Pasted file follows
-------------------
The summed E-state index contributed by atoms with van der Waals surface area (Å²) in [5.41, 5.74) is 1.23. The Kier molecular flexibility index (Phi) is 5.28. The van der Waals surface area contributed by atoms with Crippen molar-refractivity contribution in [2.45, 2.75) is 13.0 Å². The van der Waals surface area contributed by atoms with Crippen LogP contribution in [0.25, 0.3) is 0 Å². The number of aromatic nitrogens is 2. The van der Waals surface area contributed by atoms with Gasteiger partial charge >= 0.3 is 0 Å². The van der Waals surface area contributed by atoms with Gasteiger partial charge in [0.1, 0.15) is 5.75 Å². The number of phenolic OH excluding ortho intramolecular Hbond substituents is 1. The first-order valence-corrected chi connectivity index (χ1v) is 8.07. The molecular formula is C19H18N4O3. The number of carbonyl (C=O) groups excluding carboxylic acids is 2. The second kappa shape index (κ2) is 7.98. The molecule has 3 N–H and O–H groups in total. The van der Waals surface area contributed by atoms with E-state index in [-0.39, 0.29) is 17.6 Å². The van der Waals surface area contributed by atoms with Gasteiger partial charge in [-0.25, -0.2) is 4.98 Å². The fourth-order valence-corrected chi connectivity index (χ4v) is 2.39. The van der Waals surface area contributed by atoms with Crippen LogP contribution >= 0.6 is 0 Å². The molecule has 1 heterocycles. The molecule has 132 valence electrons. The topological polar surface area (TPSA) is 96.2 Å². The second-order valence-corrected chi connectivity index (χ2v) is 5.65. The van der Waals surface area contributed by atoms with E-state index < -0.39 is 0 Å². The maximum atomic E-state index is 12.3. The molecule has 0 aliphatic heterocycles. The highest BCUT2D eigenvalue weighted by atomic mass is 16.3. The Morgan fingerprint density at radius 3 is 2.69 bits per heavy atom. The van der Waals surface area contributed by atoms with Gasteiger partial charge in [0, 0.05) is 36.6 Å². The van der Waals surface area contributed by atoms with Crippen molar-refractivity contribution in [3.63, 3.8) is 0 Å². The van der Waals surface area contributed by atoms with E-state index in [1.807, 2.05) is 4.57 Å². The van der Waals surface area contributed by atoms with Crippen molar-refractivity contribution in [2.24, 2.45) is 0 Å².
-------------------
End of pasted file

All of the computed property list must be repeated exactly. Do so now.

The summed E-state index contributed by atoms with van der Waals surface area (Å²) in [5.41, 5.74) is 1.23. The Kier molecular flexibility index (Phi) is 5.28. The van der Waals surface area contributed by atoms with Crippen molar-refractivity contribution in [2.45, 2.75) is 13.0 Å². The van der Waals surface area contributed by atoms with Crippen LogP contribution in [0.25, 0.3) is 0 Å². The number of aromatic nitrogens is 2. The van der Waals surface area contributed by atoms with Gasteiger partial charge >= 0.3 is 0 Å². The van der Waals surface area contributed by atoms with Gasteiger partial charge in [0.1, 0.15) is 5.75 Å². The number of phenolic OH excluding ortho intramolecular Hbond substituents is 1. The first-order valence-corrected chi connectivity index (χ1v) is 8.07. The molecular formula is C19H18N4O3. The number of carbonyl (C=O) groups excluding carboxylic acids is 2. The second kappa shape index (κ2) is 7.98. The molecule has 3 N–H and O–H groups in total. The van der Waals surface area contributed by atoms with E-state index in [-0.39, 0.29) is 17.6 Å². The van der Waals surface area contributed by atoms with Gasteiger partial charge in [-0.25, -0.2) is 4.98 Å². The fourth-order valence-corrected chi connectivity index (χ4v) is 2.39. The van der Waals surface area contributed by atoms with Crippen LogP contribution >= 0.6 is 0 Å². The molecule has 1 heterocycles. The molecule has 132 valence electrons. The topological polar surface area (TPSA) is 96.2 Å². The second-order valence-corrected chi connectivity index (χ2v) is 5.65. The van der Waals surface area contributed by atoms with E-state index < -0.39 is 0 Å². The maximum atomic E-state index is 12.3. The molecule has 0 aliphatic heterocycles. The highest BCUT2D eigenvalue weighted by atomic mass is 16.3. The Morgan fingerprint density at radius 3 is 2.69 bits per heavy atom. The van der Waals surface area contributed by atoms with Gasteiger partial charge in [0, 0.05) is 36.6 Å². The van der Waals surface area contributed by atoms with Crippen molar-refractivity contribution in [3.63, 3.8) is 0 Å². The van der Waals surface area contributed by atoms with E-state index in [1.807, 2.05) is 4.57 Å². The van der Waals surface area contributed by atoms with Crippen molar-refractivity contribution in [2.24, 2.45) is 0 Å².